Minus the Bear
I'm not really one for concerts where I feel as if I should have done MDMA before I went. Not that I have anything against bands I can get my dance on to, but most of the time live shows that involve a huge crowd of sweaty, dancing, 20-somethings really catchy but predicable beats that bore me after about 20 minutes (there's only so many times I can bob my head on the downbeat without getting a headache).
However, that was absolutely not the case at the free Minus the Bear show at the Music Farm. I'd known for a while that MTB undoubtedly had that rare gift that so few alt/prog-rock bands have of being able to hold my attention — not only because of their infectious melodies, but of the sheer unpredictability in their production. The quintet is well known for its semi-electronic style coupled with hard-rock elements centered around intricate time-signature changes, so my friend and I were definitely a little wary that the musicians might not have been able to translate their compact, well-rehearsed sound onto a live stage.
The second we ventured into the Music Farm to Minus the Bear playing "Knights," it was apparent that the group was a great live band, at least in terms of sheer musical talent. The almost robotic mechanics of drummer Erin Tate kept the rest of the band in line, while bassist Cory Murchy seemed to be in charge of getting the crowd amped up (although he really didn't need to do much). Vocalist and guitarist Jake Snider's very distinctive rock voice, which sometimes is pleasantly at odds with their more electronic tracks, came off stage just as smoothly as it does on their records.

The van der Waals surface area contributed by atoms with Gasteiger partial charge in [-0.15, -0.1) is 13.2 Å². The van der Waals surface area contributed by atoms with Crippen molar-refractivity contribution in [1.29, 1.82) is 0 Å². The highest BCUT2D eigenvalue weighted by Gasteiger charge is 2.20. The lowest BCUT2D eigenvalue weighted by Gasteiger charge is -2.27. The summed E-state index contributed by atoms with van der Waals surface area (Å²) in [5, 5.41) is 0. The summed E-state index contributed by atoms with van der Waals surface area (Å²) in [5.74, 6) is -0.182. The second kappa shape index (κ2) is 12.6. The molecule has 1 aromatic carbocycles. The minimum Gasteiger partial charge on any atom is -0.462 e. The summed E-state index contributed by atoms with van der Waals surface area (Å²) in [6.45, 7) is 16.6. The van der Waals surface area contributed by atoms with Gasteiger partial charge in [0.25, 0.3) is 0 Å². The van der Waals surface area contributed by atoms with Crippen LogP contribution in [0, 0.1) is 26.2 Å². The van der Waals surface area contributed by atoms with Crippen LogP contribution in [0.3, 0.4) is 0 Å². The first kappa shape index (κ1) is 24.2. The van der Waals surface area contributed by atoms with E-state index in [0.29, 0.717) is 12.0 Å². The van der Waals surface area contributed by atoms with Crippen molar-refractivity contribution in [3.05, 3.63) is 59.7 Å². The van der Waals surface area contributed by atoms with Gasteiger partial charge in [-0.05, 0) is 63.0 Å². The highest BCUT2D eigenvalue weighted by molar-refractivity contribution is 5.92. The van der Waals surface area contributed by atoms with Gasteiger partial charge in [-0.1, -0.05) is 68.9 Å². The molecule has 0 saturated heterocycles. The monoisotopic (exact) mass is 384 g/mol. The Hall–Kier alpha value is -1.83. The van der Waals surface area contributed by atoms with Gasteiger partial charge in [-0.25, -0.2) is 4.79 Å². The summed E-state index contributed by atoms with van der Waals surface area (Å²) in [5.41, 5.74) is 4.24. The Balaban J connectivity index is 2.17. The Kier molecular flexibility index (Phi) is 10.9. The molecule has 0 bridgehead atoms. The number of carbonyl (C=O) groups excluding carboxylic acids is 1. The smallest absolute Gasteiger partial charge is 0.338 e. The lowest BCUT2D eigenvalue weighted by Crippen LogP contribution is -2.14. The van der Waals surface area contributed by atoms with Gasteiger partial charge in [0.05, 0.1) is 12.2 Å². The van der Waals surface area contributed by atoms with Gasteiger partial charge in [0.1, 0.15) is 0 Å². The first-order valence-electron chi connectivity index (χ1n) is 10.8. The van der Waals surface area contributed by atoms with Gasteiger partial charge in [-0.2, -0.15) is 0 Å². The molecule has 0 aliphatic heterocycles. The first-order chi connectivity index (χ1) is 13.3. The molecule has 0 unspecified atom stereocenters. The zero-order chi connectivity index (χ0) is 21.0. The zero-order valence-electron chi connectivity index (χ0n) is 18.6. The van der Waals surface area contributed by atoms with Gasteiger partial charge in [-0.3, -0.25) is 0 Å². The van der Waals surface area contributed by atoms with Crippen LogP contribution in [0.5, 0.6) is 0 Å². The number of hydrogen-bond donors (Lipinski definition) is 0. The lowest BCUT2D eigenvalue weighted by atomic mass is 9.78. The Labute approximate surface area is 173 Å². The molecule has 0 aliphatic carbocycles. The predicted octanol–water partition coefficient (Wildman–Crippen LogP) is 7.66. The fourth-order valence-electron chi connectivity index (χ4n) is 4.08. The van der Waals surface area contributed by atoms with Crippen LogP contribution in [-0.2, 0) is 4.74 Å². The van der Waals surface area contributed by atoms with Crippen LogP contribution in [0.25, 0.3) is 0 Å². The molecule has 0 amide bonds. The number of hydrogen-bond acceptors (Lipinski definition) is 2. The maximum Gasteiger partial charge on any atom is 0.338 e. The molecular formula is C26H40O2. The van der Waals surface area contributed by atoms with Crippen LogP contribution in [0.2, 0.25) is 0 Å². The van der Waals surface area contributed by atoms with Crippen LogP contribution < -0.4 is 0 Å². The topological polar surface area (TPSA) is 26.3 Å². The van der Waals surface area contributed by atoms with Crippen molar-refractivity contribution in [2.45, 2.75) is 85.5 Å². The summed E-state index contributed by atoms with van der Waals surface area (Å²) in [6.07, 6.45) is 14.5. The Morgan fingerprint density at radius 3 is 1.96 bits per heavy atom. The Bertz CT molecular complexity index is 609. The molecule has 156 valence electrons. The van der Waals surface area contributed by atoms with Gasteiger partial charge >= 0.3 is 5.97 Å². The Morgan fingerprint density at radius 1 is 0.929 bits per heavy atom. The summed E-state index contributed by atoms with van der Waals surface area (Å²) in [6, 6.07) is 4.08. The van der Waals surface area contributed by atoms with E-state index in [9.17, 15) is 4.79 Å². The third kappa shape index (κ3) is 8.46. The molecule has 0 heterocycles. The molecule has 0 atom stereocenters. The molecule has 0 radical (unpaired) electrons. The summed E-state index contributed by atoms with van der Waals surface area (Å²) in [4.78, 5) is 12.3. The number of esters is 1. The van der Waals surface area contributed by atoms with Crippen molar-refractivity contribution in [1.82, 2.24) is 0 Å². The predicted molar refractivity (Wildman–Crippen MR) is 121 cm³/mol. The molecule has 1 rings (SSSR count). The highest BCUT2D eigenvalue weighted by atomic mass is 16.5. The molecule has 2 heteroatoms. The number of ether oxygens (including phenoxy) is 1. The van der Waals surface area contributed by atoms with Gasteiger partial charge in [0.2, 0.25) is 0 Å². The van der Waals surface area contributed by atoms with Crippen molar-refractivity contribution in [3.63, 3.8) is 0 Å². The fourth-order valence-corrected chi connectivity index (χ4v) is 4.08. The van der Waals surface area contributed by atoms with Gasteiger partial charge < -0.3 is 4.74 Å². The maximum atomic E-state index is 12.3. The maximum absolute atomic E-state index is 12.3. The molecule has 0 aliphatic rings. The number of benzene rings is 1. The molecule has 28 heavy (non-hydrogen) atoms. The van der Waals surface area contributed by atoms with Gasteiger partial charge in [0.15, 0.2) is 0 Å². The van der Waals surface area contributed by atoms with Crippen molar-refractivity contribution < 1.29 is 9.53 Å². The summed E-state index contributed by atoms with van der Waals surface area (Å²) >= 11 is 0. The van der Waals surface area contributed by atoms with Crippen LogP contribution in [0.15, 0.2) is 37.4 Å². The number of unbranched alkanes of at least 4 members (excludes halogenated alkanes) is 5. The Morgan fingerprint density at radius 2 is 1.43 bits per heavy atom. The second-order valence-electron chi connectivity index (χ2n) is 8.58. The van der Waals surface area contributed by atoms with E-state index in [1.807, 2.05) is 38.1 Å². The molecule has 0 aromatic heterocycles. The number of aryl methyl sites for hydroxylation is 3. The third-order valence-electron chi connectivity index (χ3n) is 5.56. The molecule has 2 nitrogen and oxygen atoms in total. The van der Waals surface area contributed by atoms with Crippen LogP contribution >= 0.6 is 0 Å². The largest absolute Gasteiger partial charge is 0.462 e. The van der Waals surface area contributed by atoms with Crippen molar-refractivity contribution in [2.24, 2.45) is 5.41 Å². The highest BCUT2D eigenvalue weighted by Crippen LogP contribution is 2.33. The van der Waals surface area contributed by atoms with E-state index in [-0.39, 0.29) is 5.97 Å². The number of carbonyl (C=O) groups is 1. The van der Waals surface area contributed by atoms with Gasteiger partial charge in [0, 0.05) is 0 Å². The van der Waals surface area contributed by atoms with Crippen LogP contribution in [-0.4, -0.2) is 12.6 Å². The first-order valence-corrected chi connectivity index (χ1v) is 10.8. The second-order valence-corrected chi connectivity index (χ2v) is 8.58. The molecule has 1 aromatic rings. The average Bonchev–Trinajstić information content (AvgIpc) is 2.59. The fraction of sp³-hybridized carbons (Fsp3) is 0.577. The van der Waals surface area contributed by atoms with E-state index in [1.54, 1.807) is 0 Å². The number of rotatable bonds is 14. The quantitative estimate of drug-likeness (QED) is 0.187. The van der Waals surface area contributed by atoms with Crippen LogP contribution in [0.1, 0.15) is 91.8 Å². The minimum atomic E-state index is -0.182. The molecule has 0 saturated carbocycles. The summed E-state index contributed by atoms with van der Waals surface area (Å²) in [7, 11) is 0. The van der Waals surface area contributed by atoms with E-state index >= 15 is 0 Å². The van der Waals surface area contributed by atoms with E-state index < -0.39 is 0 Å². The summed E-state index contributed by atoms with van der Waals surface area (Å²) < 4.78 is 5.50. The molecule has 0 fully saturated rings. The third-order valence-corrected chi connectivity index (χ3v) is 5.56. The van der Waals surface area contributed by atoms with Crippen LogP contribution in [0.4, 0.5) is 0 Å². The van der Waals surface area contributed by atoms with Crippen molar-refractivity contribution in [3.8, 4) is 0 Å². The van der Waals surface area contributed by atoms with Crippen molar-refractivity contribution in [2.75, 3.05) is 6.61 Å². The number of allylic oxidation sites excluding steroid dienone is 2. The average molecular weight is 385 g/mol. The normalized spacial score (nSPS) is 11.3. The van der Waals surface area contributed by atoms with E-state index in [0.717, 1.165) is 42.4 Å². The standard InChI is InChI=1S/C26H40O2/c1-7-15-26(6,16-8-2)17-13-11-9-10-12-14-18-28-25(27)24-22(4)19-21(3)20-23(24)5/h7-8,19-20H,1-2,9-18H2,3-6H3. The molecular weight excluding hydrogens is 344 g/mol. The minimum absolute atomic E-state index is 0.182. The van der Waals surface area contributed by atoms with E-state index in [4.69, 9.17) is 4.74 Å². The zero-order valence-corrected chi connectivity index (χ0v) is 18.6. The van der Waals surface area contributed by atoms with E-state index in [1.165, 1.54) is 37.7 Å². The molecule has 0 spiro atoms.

It may have been the fact that there was only Tennessee whiskey for sale at the Jack Daniel's Studio No. 7-sponsored concert (absolutely no beer), or maybe it was the fact that the crowd was excited by seeing the Seattle band for free — but Snider let the crowd know more than once how "fucking awesome" he thought they all were, especially after sing-a-longs to favorite tracks like "Ice Monster," "My Time," and "Into the Mirror" — and an especially good reception to the first ever live performance of a new song from their upcoming album.
Minus the Bear ended its set promptly at 11 p.m., but they didn't need much convincing to come back on stage for one final song, "The Fix."
The show could easily be summed up by one instance after the show, where an extremely excited young man with his shirt unbuttoned let everyone on Ann Street know that it had become "undone in the heat of the dance." That, along with the fact that Snider ended the show by letting the crowd know that we all lived in a "beautiful city full of beautiful people," added up to an infectiously exciting live show, where everyone from the musicians to the crowd to the people working there didn't seem like they wanted to be anywhere else.